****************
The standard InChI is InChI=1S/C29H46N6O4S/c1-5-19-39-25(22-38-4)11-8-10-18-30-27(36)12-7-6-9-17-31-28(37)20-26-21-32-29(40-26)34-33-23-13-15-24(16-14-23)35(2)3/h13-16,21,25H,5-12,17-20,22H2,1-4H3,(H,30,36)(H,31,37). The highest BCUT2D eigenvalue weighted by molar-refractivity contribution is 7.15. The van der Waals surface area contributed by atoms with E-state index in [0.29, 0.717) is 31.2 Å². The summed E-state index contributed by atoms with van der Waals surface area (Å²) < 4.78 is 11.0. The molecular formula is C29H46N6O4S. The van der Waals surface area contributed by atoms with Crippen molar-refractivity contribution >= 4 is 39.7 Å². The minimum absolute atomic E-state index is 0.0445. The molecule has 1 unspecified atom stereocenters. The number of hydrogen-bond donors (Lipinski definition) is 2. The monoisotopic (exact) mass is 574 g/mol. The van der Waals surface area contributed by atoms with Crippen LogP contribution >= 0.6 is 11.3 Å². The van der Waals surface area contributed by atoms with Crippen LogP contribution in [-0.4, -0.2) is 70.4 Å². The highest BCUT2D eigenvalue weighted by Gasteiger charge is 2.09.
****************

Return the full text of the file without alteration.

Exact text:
The standard InChI is InChI=1S/C29H46N6O4S/c1-5-19-39-25(22-38-4)11-8-10-18-30-27(36)12-7-6-9-17-31-28(37)20-26-21-32-29(40-26)34-33-23-13-15-24(16-14-23)35(2)3/h13-16,21,25H,5-12,17-20,22H2,1-4H3,(H,30,36)(H,31,37). The highest BCUT2D eigenvalue weighted by molar-refractivity contribution is 7.15. The van der Waals surface area contributed by atoms with E-state index in [0.29, 0.717) is 31.2 Å². The summed E-state index contributed by atoms with van der Waals surface area (Å²) < 4.78 is 11.0. The molecular formula is C29H46N6O4S. The van der Waals surface area contributed by atoms with Crippen molar-refractivity contribution >= 4 is 39.7 Å². The minimum absolute atomic E-state index is 0.0445. The molecule has 1 unspecified atom stereocenters. The number of hydrogen-bond donors (Lipinski definition) is 2. The monoisotopic (exact) mass is 574 g/mol. The van der Waals surface area contributed by atoms with Crippen LogP contribution >= 0.6 is 11.3 Å². The van der Waals surface area contributed by atoms with Crippen LogP contribution in [-0.4, -0.2) is 70.4 Å². The highest BCUT2D eigenvalue weighted by Gasteiger charge is 2.09.